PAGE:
Next month, the movie version of the Hunger Games hits the big screen. I am very excited about this film, but I want to be clear about one thing. I am not a fan of the book itself. Out of the trilogy, I only enjoyed the second one, and the third one wasn’t terrible. So why would I be excited about the movie? Well I’ve already seen Hunger Games as a movie, it was called Battle Royale, and I loved it. Hunger Games was just a retelling of Hunger Games set in post-America, with a few difference, that, while key, did not do much to really differentiate it. Unfortunately Battle Royale 2 was like watching a bag of nightmares that have been eaten by a serpent and excreted to form concentrated nightmare offal. It’s that bad. However, in disparaging something as beloved by popular culture I am sure to have rabid fans frothing at the mouth to take a bite at me with their rabies laden maws. Look, I WANT to see this as a successful movie. I think it will be a much better movie than a book, something I find myself saying a lot recently. I just happen to think that the source material is not original in the least little bit. This type of theft often results in some fantastic movies, The Magnificent Seven, Ran, and numerous versions of The Office are just a few of the examples from which I could pull. Of course, there are many people that would defend this book to the death and say it’s not the same thing as Battle Royale at all. So, to that end, I felt I should comprise a basic list of the key points of both novels.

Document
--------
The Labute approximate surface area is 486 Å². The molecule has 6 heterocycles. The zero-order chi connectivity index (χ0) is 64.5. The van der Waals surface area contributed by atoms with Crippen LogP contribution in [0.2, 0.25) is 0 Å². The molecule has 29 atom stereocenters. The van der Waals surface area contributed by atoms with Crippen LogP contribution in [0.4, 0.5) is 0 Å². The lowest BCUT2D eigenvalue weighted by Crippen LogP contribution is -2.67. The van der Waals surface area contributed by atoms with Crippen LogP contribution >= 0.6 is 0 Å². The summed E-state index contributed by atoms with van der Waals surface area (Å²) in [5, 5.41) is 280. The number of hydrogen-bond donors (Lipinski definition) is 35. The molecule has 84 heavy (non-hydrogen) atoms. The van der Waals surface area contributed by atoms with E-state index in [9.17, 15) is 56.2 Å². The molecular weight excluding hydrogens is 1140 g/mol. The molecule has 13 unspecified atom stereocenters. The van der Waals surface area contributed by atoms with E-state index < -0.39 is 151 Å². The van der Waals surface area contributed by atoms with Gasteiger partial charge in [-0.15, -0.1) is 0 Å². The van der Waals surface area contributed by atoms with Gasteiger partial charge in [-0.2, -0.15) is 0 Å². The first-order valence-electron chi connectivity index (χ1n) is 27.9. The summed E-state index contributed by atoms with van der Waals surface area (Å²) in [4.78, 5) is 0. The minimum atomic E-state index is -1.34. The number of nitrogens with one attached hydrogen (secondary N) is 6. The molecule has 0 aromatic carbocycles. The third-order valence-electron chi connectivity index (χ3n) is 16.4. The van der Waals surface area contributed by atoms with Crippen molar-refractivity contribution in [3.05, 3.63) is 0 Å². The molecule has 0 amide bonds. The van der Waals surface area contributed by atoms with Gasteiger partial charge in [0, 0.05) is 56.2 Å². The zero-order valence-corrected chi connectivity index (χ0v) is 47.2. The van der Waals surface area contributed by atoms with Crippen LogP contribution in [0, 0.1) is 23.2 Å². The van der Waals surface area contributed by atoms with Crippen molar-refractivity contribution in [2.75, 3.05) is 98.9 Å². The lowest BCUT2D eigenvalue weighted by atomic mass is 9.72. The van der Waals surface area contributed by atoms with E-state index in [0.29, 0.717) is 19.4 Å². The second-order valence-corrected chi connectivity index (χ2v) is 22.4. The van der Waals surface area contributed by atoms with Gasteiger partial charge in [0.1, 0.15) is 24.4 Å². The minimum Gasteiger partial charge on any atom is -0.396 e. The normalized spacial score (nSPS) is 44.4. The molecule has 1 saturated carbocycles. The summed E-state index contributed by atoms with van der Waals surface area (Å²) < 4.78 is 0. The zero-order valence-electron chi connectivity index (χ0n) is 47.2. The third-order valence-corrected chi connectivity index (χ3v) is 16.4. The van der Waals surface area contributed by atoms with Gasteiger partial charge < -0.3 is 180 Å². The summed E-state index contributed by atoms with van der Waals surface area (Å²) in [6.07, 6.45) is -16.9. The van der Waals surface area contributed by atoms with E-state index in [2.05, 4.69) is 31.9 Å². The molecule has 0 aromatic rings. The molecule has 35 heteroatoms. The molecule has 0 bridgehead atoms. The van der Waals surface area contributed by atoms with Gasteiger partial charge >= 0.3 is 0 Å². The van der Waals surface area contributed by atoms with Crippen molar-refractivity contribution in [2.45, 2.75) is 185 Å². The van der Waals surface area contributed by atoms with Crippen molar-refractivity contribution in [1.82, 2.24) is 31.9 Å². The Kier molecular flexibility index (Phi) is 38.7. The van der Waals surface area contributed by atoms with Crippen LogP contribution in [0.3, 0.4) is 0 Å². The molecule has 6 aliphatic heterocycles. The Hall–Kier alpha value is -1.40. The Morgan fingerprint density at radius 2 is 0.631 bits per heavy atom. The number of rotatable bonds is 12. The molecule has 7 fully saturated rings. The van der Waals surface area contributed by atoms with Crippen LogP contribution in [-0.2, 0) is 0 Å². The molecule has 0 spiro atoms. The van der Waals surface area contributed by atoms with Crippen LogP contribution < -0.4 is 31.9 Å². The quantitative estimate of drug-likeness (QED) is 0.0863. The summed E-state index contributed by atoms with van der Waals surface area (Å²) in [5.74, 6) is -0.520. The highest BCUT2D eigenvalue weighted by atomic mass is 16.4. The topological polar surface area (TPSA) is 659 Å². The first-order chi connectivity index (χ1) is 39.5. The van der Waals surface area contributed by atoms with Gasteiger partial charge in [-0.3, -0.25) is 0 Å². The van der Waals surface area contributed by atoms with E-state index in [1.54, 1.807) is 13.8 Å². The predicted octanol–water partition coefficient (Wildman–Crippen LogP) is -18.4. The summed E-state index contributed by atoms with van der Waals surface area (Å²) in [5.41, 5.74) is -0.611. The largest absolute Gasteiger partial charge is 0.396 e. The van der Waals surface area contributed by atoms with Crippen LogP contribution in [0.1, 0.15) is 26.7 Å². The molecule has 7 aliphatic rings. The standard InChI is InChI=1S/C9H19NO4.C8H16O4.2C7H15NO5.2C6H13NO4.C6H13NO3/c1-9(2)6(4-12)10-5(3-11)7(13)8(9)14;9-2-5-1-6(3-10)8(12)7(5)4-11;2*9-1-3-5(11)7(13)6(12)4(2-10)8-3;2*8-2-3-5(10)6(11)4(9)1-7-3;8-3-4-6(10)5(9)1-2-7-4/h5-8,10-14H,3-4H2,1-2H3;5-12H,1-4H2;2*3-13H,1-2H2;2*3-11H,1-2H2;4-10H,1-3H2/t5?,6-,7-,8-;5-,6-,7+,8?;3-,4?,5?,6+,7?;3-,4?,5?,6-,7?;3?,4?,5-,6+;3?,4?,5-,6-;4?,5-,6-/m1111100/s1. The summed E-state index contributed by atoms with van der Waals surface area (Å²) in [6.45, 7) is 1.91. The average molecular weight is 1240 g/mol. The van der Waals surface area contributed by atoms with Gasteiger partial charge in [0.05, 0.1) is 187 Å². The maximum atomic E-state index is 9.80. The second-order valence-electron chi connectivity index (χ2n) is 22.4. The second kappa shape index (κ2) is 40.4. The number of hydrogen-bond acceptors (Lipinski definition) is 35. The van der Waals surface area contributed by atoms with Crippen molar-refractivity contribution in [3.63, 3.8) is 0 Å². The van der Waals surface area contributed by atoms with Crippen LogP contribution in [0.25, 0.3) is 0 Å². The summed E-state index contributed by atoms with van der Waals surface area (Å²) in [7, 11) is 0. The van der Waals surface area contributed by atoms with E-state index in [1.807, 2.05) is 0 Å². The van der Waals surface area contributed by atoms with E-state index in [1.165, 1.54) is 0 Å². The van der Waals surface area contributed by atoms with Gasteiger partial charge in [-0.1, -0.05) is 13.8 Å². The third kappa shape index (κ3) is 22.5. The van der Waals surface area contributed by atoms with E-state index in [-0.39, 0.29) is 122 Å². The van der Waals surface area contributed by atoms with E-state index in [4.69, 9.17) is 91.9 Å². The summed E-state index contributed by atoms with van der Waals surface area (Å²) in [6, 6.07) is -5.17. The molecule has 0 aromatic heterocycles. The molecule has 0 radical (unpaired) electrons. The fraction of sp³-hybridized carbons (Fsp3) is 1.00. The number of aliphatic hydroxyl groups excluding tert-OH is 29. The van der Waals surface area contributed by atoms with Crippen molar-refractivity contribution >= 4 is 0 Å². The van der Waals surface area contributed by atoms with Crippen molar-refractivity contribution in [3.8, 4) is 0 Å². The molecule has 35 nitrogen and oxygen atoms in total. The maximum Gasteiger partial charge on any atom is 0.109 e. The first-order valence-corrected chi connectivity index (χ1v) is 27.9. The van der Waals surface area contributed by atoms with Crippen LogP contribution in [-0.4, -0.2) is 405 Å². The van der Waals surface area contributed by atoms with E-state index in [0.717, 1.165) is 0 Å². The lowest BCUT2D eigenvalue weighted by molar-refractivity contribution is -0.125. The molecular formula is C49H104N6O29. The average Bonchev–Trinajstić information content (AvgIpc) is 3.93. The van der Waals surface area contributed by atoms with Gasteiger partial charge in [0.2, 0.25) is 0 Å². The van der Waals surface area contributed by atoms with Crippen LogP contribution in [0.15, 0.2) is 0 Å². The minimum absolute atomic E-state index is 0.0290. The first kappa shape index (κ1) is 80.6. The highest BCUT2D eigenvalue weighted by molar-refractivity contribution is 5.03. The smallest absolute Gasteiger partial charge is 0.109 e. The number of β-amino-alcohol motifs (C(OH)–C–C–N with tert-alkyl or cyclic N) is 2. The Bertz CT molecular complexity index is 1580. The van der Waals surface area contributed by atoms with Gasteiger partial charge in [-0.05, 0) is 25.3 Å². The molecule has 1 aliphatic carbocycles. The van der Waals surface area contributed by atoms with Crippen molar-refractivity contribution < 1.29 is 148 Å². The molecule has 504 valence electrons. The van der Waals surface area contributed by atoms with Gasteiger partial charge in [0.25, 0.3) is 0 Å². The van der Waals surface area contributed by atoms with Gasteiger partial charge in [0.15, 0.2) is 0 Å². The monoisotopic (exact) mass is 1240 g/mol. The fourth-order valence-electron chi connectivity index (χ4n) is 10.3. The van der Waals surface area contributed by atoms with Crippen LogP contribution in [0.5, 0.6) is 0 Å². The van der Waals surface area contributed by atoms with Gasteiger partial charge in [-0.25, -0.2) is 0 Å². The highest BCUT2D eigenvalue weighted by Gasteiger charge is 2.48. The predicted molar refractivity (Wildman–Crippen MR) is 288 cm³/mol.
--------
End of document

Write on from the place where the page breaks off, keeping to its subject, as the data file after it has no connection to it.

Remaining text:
Setting: Set in Japan in the near future after society began to fall apart. After rebellion, in which the government won, they decided to force one seventh grade class each year to compete in a deadly competition where there could be only one winner. This was so that the nation would remember the past rebellions and not try again, knowing the government was in complete control.